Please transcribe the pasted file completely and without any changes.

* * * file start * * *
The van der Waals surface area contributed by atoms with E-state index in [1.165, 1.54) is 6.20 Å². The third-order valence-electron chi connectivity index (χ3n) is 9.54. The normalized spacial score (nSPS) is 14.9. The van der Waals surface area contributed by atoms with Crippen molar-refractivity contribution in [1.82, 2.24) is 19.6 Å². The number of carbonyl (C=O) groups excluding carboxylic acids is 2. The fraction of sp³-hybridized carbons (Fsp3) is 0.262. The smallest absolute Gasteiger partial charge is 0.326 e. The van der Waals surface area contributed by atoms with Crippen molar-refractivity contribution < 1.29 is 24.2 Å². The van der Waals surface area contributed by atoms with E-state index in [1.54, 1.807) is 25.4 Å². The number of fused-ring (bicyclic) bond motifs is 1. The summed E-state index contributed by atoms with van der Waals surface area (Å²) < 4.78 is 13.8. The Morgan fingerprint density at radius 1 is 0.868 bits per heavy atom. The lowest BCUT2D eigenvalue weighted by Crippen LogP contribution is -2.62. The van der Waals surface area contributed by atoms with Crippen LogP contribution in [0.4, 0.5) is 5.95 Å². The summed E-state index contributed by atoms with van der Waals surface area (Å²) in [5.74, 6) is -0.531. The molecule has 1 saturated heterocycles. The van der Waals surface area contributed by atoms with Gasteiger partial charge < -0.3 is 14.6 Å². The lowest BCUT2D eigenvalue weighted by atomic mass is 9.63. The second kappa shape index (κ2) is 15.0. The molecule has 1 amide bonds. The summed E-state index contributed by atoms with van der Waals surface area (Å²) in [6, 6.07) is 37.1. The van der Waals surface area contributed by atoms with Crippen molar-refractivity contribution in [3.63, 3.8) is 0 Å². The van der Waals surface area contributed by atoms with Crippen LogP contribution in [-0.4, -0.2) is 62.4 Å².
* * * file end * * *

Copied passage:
The van der Waals surface area contributed by atoms with E-state index in [1.165, 1.54) is 6.20 Å². The third-order valence-electron chi connectivity index (χ3n) is 9.54. The normalized spacial score (nSPS) is 14.9. The van der Waals surface area contributed by atoms with Crippen molar-refractivity contribution in [1.82, 2.24) is 19.6 Å². The number of carbonyl (C=O) groups excluding carboxylic acids is 2. The fraction of sp³-hybridized carbons (Fsp3) is 0.262. The smallest absolute Gasteiger partial charge is 0.326 e. The van der Waals surface area contributed by atoms with Crippen molar-refractivity contribution < 1.29 is 24.2 Å². The van der Waals surface area contributed by atoms with E-state index in [1.54, 1.807) is 25.4 Å². The number of fused-ring (bicyclic) bond motifs is 1. The summed E-state index contributed by atoms with van der Waals surface area (Å²) < 4.78 is 13.8. The Morgan fingerprint density at radius 1 is 0.868 bits per heavy atom. The lowest BCUT2D eigenvalue weighted by Crippen LogP contribution is -2.62. The van der Waals surface area contributed by atoms with Crippen LogP contribution in [0.4, 0.5) is 5.95 Å². The summed E-state index contributed by atoms with van der Waals surface area (Å²) in [5.74, 6) is -0.531. The molecule has 1 saturated heterocycles. The van der Waals surface area contributed by atoms with Gasteiger partial charge < -0.3 is 14.6 Å². The lowest BCUT2D eigenvalue weighted by atomic mass is 9.63. The second kappa shape index (κ2) is 15.0. The molecule has 1 amide bonds. The summed E-state index contributed by atoms with van der Waals surface area (Å²) in [6, 6.07) is 37.1. The van der Waals surface area contributed by atoms with Crippen molar-refractivity contribution in [3.63, 3.8) is 0 Å². The van der Waals surface area contributed by atoms with Crippen LogP contribution in [-0.4, -0.2) is 62.4 Å².